Read on and then go to the homepage of Science Based Medicine for more great articles. With contributors like Steven Novella and the SkepDoc, Harriet Hall, among other distinguished physicians writing about those things of concern to skeptics on the medical front, this a fascinating and very informative site.

SkeptiQuote:
How many people here have telekinetic powers? Raise my hand.
— Emo Phillips


Chat Highlights:
Wednesday: Awful Navy jokes got things going this week. Chat switched over to food, pound cake and blueberry gingerbread, and just when we thought it was safe was when the geology puns started. Boron announces that he and Jamie are going to have a girl, and everyone immediately starts giving name suggestions. From here chat went a bit down memory lane, reminiscing over some of the bizarre people who have posted here. Eventually we settled upon the Skeptic Times and especially tksgurl. Toward the end of the night we talked about skiing on the west coast, Lego bricks and the recent Massachusetts election. Chat ended with RISC and SISC computers and obfuscatory languages.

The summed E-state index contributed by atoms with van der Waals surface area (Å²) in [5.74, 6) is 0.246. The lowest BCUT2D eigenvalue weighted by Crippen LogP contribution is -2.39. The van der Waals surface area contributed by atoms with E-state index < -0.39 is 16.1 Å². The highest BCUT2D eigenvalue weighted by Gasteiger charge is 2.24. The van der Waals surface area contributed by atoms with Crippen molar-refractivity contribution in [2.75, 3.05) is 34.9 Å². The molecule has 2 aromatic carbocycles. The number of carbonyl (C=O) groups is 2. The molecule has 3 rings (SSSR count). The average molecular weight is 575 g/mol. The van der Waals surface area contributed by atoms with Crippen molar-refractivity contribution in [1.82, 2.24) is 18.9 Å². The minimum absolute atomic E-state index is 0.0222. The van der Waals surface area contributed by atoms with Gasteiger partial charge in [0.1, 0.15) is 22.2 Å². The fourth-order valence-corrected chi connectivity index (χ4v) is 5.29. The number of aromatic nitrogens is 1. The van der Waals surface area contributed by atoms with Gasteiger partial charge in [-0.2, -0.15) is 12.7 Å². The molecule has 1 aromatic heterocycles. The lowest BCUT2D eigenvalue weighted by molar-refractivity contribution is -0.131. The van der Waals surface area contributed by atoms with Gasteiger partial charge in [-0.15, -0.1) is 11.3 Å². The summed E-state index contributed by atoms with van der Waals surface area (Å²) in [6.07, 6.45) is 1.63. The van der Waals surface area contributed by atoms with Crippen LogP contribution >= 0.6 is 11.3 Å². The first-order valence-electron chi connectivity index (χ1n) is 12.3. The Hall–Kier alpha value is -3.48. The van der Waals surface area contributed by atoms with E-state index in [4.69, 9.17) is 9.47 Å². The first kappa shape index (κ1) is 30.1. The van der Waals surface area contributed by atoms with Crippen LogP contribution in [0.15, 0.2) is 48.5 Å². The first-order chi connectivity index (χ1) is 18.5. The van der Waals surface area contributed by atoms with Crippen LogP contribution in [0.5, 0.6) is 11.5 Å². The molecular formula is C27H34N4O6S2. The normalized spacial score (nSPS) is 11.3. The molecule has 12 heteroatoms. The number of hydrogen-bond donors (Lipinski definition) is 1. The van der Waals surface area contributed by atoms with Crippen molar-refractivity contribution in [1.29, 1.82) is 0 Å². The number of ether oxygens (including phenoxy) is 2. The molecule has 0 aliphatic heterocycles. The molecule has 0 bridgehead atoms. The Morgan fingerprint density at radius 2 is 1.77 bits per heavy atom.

Come chat with us.


New Members This Week:
TerryBerg
jtcarl
Zevaeros
cantbe323

(Not a member? Become one today!)




Elsewhere in the World:
AirTap!

Animal research study shows many tests are full of flaws

Downfall of Grammar

Dragons Den: Bruce’s Juice? SLEAZIEST Pitch Ever

The Fort Hood Report: Why No Mention of Islam?

Geert Wilders goes on trial, and so does the Netherlands

Imagine Sung by a Chorus of Deaf People

Jesus Protects Us From Being Poisoned

The miraculous quest for quantum woo

Our Search: Google Technology

Roll Over, Charles Darwin!

Secret of levitation in india

Surprise! Radioactive Water Jugs Not as Healthy as Advertised

A Tale of Two Qubits

US Military Rifle Scopes Imprinted with Bible Verses

What to make of the Yowie?

What’s New by Bob Park

Got some skeptic news items? Send them to us, and we’ll think about adding them.



Book of the Week:
Evolution: How We and All Living Things Came to Be, by Daniel Loxton, illustrated by Daniel Loxton with Jim W.W. Smith.